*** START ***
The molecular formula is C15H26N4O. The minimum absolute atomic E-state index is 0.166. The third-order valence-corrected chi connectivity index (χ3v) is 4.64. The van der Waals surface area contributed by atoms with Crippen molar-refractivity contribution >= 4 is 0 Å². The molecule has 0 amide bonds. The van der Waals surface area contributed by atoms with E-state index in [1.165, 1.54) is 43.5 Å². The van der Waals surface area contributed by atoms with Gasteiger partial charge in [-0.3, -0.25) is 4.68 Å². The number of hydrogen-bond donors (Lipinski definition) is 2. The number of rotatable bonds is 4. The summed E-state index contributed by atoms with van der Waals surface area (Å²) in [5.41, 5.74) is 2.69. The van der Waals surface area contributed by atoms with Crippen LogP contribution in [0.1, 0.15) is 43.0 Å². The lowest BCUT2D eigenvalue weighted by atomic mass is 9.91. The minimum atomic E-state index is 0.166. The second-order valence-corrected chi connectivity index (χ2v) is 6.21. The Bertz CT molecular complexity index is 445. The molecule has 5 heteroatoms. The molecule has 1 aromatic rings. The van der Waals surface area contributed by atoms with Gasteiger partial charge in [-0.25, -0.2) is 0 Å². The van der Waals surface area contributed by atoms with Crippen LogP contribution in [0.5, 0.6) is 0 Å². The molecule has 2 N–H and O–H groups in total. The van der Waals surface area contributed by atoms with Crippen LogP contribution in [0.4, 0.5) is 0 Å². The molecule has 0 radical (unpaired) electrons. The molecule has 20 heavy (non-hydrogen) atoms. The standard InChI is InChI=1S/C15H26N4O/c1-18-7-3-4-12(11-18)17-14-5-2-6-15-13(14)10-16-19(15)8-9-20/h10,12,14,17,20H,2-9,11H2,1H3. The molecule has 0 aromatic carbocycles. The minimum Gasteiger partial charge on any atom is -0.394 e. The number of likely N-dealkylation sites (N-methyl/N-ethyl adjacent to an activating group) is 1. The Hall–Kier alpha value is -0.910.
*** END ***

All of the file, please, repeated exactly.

The molecular formula is C15H26N4O. The minimum absolute atomic E-state index is 0.166. The third-order valence-corrected chi connectivity index (χ3v) is 4.64. The van der Waals surface area contributed by atoms with Crippen molar-refractivity contribution >= 4 is 0 Å². The molecule has 0 amide bonds. The van der Waals surface area contributed by atoms with E-state index in [1.165, 1.54) is 43.5 Å². The van der Waals surface area contributed by atoms with Gasteiger partial charge in [-0.3, -0.25) is 4.68 Å². The number of hydrogen-bond donors (Lipinski definition) is 2. The number of rotatable bonds is 4. The summed E-state index contributed by atoms with van der Waals surface area (Å²) in [5.41, 5.74) is 2.69. The van der Waals surface area contributed by atoms with Crippen LogP contribution in [0.1, 0.15) is 43.0 Å². The lowest BCUT2D eigenvalue weighted by atomic mass is 9.91. The minimum atomic E-state index is 0.166. The second-order valence-corrected chi connectivity index (χ2v) is 6.21. The Bertz CT molecular complexity index is 445. The molecule has 5 heteroatoms. The molecule has 1 aromatic rings. The van der Waals surface area contributed by atoms with Gasteiger partial charge in [-0.25, -0.2) is 0 Å². The van der Waals surface area contributed by atoms with Crippen LogP contribution in [0.5, 0.6) is 0 Å². The molecule has 2 N–H and O–H groups in total. The van der Waals surface area contributed by atoms with Crippen LogP contribution in [0.4, 0.5) is 0 Å². The molecule has 0 radical (unpaired) electrons. The molecule has 20 heavy (non-hydrogen) atoms. The standard InChI is InChI=1S/C15H26N4O/c1-18-7-3-4-12(11-18)17-14-5-2-6-15-13(14)10-16-19(15)8-9-20/h10,12,14,17,20H,2-9,11H2,1H3. The molecule has 0 aromatic carbocycles. The minimum Gasteiger partial charge on any atom is -0.394 e. The number of likely N-dealkylation sites (N-methyl/N-ethyl adjacent to an activating group) is 1. The Hall–Kier alpha value is -0.910.